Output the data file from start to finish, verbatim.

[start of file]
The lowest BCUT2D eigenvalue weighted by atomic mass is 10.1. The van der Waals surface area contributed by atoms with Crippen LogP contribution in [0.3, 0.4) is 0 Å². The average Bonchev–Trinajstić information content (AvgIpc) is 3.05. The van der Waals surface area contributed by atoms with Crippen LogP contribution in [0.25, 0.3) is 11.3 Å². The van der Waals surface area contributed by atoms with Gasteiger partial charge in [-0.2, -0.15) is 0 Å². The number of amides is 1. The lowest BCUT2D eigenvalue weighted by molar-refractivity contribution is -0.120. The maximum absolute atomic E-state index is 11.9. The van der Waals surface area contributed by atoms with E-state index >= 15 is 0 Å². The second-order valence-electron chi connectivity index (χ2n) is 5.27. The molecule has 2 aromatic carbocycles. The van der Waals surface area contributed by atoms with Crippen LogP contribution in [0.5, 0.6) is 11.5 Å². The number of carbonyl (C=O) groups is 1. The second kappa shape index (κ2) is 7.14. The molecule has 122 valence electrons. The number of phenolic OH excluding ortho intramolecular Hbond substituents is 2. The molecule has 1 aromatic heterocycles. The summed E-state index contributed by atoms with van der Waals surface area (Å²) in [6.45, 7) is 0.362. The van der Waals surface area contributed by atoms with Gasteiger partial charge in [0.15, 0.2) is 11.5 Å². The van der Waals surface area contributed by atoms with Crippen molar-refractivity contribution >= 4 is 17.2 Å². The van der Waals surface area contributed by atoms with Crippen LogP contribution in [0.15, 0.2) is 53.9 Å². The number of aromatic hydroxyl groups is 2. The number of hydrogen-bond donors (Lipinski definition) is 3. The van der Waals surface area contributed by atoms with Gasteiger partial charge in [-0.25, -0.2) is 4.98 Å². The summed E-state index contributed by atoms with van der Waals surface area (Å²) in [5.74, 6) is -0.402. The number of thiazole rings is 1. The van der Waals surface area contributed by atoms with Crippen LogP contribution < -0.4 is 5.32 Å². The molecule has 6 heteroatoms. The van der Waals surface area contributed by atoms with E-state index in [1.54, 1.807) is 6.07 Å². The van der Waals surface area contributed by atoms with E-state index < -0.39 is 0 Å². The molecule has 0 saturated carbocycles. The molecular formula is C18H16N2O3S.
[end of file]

The lowest BCUT2D eigenvalue weighted by atomic mass is 10.1. The van der Waals surface area contributed by atoms with Crippen LogP contribution in [0.3, 0.4) is 0 Å². The average Bonchev–Trinajstić information content (AvgIpc) is 3.05. The van der Waals surface area contributed by atoms with Crippen LogP contribution in [0.25, 0.3) is 11.3 Å². The van der Waals surface area contributed by atoms with Gasteiger partial charge in [-0.2, -0.15) is 0 Å². The number of amides is 1. The lowest BCUT2D eigenvalue weighted by molar-refractivity contribution is -0.120. The maximum absolute atomic E-state index is 11.9. The van der Waals surface area contributed by atoms with E-state index >= 15 is 0 Å². The second-order valence-electron chi connectivity index (χ2n) is 5.27. The molecule has 2 aromatic carbocycles. The van der Waals surface area contributed by atoms with Crippen LogP contribution in [0.5, 0.6) is 11.5 Å². The number of carbonyl (C=O) groups is 1. The second kappa shape index (κ2) is 7.14. The molecule has 122 valence electrons. The number of phenolic OH excluding ortho intramolecular Hbond substituents is 2. The molecule has 1 aromatic heterocycles. The summed E-state index contributed by atoms with van der Waals surface area (Å²) in [6.45, 7) is 0.362. The van der Waals surface area contributed by atoms with Gasteiger partial charge in [0.15, 0.2) is 11.5 Å². The van der Waals surface area contributed by atoms with Crippen molar-refractivity contribution >= 4 is 17.2 Å². The van der Waals surface area contributed by atoms with Crippen LogP contribution in [0.15, 0.2) is 53.9 Å². The number of aromatic hydroxyl groups is 2. The number of hydrogen-bond donors (Lipinski definition) is 3. The van der Waals surface area contributed by atoms with Gasteiger partial charge in [-0.25, -0.2) is 4.98 Å². The summed E-state index contributed by atoms with van der Waals surface area (Å²) in [5.74, 6) is -0.402. The number of thiazole rings is 1. The van der Waals surface area contributed by atoms with Crippen LogP contribution < -0.4 is 5.32 Å². The molecule has 6 heteroatoms. The van der Waals surface area contributed by atoms with E-state index in [1.54, 1.807) is 6.07 Å². The van der Waals surface area contributed by atoms with E-state index < -0.39 is 0 Å². The molecule has 0 saturated carbocycles. The molecular formula is C18H16N2O3S.